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Vacations Are Over – It's Back to Work

by San Jose Sharks Staff / San Jose Sharks
It’s still July and training camp won’t begin until September, but for professional hockey players, there really isn’t an offseason anymore. Sure, there’s a few weeks of down time after the season ends, as well as a well deserved vacation to a sandy beach at some point, but being an NHL player is a year-round job.

Training camp isn’t a place to get in shape, but more a chance to keep a job or find that little extra that will help the team down the road. Maybe even make them strong enough to lift a silver cup after the last game.

Players work out wherever they’re at in the summer -- New York, Florida or Newfoundland. For numerous Sharks who spend a great deal of the offseason in San Jose, they get the added bonus of working out at the Sharks training facility at Sharks Ice.

It’s not always the same group, but anywhere from three to seven Sharks will find themselves raising their fitness level.

Goaltender Thomas Greiss, who would normally be in Germany for the entire summer, is working hard at the facility every day in hopes of getting more playing time in 2010-11. While he definitely hits the gym every summer back in Europe, it’s a different feeling being around his teammates every day.

“It’s going good so far,” Greiss said. “It’s a lot more fun working out with the guys. It’s good having guys around like Joe (Thornton), Patty (Marleau) and Pavs (Joe Pavelski). There are always four, five or six guys.”

“It’s nice to work out with someone and have the other guys around,” Marleau said. “We push each other and the other guys cheer for you. It’s good peer pressure.”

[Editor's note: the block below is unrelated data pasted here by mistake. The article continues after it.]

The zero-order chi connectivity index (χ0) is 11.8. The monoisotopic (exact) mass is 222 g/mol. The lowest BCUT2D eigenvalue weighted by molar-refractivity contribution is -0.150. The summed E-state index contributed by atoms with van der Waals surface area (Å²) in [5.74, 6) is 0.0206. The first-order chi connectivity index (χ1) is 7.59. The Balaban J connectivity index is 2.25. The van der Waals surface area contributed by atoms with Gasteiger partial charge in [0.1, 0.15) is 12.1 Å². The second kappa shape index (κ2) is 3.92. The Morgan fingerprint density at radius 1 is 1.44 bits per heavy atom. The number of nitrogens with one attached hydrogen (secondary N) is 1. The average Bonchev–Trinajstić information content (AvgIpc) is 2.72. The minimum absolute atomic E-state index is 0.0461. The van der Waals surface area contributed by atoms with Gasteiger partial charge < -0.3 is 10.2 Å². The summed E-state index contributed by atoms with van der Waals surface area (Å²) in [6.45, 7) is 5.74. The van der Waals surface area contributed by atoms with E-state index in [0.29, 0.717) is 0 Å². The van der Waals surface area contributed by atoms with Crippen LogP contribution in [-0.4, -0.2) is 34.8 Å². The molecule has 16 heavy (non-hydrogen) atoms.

The group setting not only makes the days more enjoyable, but also more challenging.

“It’s motivating to have them watching when you need to do one more pull up,” Greiss said. “You look around and it’s kind of a competition, too.”

Marleau has a well-deserved reputation for showing up with one of the highest fitness levels, but he notes that it’s not the same schedule every year.

“It’s been an evolution the last five or six years,” Marleau said. “There’s more work on the little stability muscles instead of everything on the main big muscle groups. Making everything work in unison.”

Every player has a different goal with their summer conditioning. For Greiss, it’s a little of everything, with a little extra emphasis on quickness.

“It’s my overall conditioning,”Greiss said, “but I want to get quicker too.”

Greiss, 24, noted that maintaining flexibility was critical during the summer months as netminders have to be more acrobatic than anyone else.

“I’m not too old,” Greiss said, “but I’m not young.”

For players like Greiss, who traditionally spend three months in Europe, the extra time in San Jose allows time to visit the best parts of the region. Greiss did return to Germany after the season, but has been in Silicon Valley for the last three weeks.

“I went to Tahoe and it is really nice up there,” Greiss said. “I also went to Hawaii.”

Soon, more players will be joining this group and the captain’s practices will begin. Then training camp will begin and before they know it, the players will be playing preseason games, followed by the regular season opener in Sweden.

It may be summer time, but it’s definitely not a time off for the NHLers.

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